Quirky roof addition (lower the pitch)
I don’t know if I would call this “fine” homebuilding but I am trying to do top quality work.
So I am building a 10×24 addtion on one side of a 16×24 cabin/house in Alaska. Owner built. the current roof is about 4.5/12 pitch with rough cut 2×10’s. I am adding a second story to a 10×10 section of the addition for a bedroom. Becasue the existing wall of the upstairs is about 6 feet, in order to make the addition tall enough we need to raise the roof (i.e. lower the pitch). I have plans, in which the engineer calls for a 2/12 pitch with 11 7/8 I’joists.
So the part I don’t quite understand is where these rafters meet up with the old roof at the peak. The plans call for an extremely low angle cut (about 4 ft long) in the web stiffened I-joists. these are then supposed to sit on what he calls bed rafters laying perpindicular to the existing rafters. The bed rafters are 2×12 and lay flat at the top middle and bottom of the cut where it meetes the existing rafters.
Has anyone done anything like this or even heard of bed rafters.
Also what’s the best way to attach these rafters? Toe nail? some kind of simpson bracket?
thanks for any help!!
If I'm following you correctly, we cut that style of roof rather frequently. It usually occurs on an addition where a shallow pitch roof runs parallel with the main, steeper pitched roof. It's just a parallel layover roof. We call your 'bed rafter' a cleat, nailer, or ledger.
But I've never done it with I-joists. First off, ask your architect how he thinks it should be fastened together. But if you're asking me, I would cut solid web fillers out of 2x stock and nail them onto the I-joists for the length of the tie-in cut. Then toe nail the assembly to the cleat (bed rafter) and then find whatever piece of Simpson hardware I can find that fits best and nail that on too.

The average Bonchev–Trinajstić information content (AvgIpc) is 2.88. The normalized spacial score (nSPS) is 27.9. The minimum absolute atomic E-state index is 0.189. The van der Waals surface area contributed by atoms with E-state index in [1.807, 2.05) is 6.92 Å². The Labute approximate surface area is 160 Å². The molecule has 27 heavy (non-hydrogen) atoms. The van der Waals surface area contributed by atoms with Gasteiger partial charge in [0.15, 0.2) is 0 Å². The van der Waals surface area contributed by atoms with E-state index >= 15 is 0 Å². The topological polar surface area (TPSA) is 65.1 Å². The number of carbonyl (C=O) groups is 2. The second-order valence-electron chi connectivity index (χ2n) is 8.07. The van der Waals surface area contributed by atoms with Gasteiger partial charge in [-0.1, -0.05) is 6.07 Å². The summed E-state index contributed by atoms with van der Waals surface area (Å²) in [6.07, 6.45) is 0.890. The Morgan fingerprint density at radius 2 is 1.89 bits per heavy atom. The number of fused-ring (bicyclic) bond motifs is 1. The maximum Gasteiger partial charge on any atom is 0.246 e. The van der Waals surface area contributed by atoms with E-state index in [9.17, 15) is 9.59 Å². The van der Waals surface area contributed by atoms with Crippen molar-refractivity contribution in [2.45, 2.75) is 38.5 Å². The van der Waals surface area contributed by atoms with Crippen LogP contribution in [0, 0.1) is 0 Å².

Tim Uhler is or was doing an entire roof out of I-joists he was talking about it recently. I think he posted some pictures here. The pictures showed the web stiffeners at the birdsmouth and some Simpson hardware I believe.What's wrong with me? I could ask you the exact same thing.
If they meet at the existing ridge, ask the Architect if you can cut out the sheathing from the existing ridge and down far enough so that you can nail the rafters into the ridge using the proper installation for the I-joists.
I do this all the time when the new rafters hit the ridge, but when the new rafters don't and they're down from the ridge we do as you described with that loooooong cut on top of 2x's lying flat.
It seems like way to much work involved if they're hitting the ridge using I-joists with all the extra work and materials you will have to put into them.
I'm sure it's cheaper if you have to do that using microlams and just make those long cuts and your done.
Ask him if you can use microlams every 12" o.c. or even 2x12's 12" o.c. or double every other one or something other than I-joists if you can't nail to the ridge.
Edited 8/4/2006 9:53 am ET by Framer
I called the engineer and he was open to me doing whatever I wanted. I just stuck to his plans and did the loooong cut on the I-joist with 3/4 plywood web stiffeners on each side. I used 2 L-90 hangers on them and toe nailed them. It turned out fine. I wish I had read "Framer's" response earlier. I would have placed the I-joists right against the existing rafters and tied them in to the ridge. Fortunately there were only six rafters! Thanks for the great comments.